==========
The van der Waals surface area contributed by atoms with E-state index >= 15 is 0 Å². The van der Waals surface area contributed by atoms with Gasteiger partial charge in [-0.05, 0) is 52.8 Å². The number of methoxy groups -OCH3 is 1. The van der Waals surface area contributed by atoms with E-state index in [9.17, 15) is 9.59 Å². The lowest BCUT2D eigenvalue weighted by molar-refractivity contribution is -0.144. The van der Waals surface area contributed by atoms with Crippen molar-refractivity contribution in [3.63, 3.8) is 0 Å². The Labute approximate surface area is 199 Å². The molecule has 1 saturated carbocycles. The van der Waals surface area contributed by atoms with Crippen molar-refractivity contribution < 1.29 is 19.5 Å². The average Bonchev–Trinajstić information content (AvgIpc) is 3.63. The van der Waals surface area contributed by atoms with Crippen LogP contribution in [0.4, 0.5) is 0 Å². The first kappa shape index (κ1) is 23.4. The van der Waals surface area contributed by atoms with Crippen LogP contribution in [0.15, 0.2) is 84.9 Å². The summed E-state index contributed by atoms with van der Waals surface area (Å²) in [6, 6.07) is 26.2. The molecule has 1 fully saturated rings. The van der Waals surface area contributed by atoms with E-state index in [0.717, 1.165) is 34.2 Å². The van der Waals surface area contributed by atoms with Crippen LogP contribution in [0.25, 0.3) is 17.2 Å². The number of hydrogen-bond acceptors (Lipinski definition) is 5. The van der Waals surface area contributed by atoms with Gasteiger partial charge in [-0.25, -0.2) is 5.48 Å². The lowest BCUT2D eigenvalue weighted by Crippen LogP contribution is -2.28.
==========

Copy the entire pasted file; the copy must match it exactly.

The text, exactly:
The van der Waals surface area contributed by atoms with E-state index >= 15 is 0 Å². The van der Waals surface area contributed by atoms with Gasteiger partial charge in [-0.05, 0) is 52.8 Å². The number of methoxy groups -OCH3 is 1. The van der Waals surface area contributed by atoms with E-state index in [9.17, 15) is 9.59 Å². The lowest BCUT2D eigenvalue weighted by molar-refractivity contribution is -0.144. The van der Waals surface area contributed by atoms with Crippen molar-refractivity contribution in [3.63, 3.8) is 0 Å². The Labute approximate surface area is 199 Å². The molecule has 1 saturated carbocycles. The van der Waals surface area contributed by atoms with Crippen molar-refractivity contribution < 1.29 is 19.5 Å². The average Bonchev–Trinajstić information content (AvgIpc) is 3.63. The van der Waals surface area contributed by atoms with Crippen LogP contribution in [0.4, 0.5) is 0 Å². The first kappa shape index (κ1) is 23.4. The van der Waals surface area contributed by atoms with Crippen LogP contribution in [0.15, 0.2) is 84.9 Å². The summed E-state index contributed by atoms with van der Waals surface area (Å²) in [6, 6.07) is 26.2. The molecule has 1 fully saturated rings. The van der Waals surface area contributed by atoms with E-state index in [0.717, 1.165) is 34.2 Å². The van der Waals surface area contributed by atoms with Crippen LogP contribution in [0.25, 0.3) is 17.2 Å². The number of hydrogen-bond acceptors (Lipinski definition) is 5. The van der Waals surface area contributed by atoms with Gasteiger partial charge in [-0.25, -0.2) is 5.48 Å². The lowest BCUT2D eigenvalue weighted by Crippen LogP contribution is -2.28.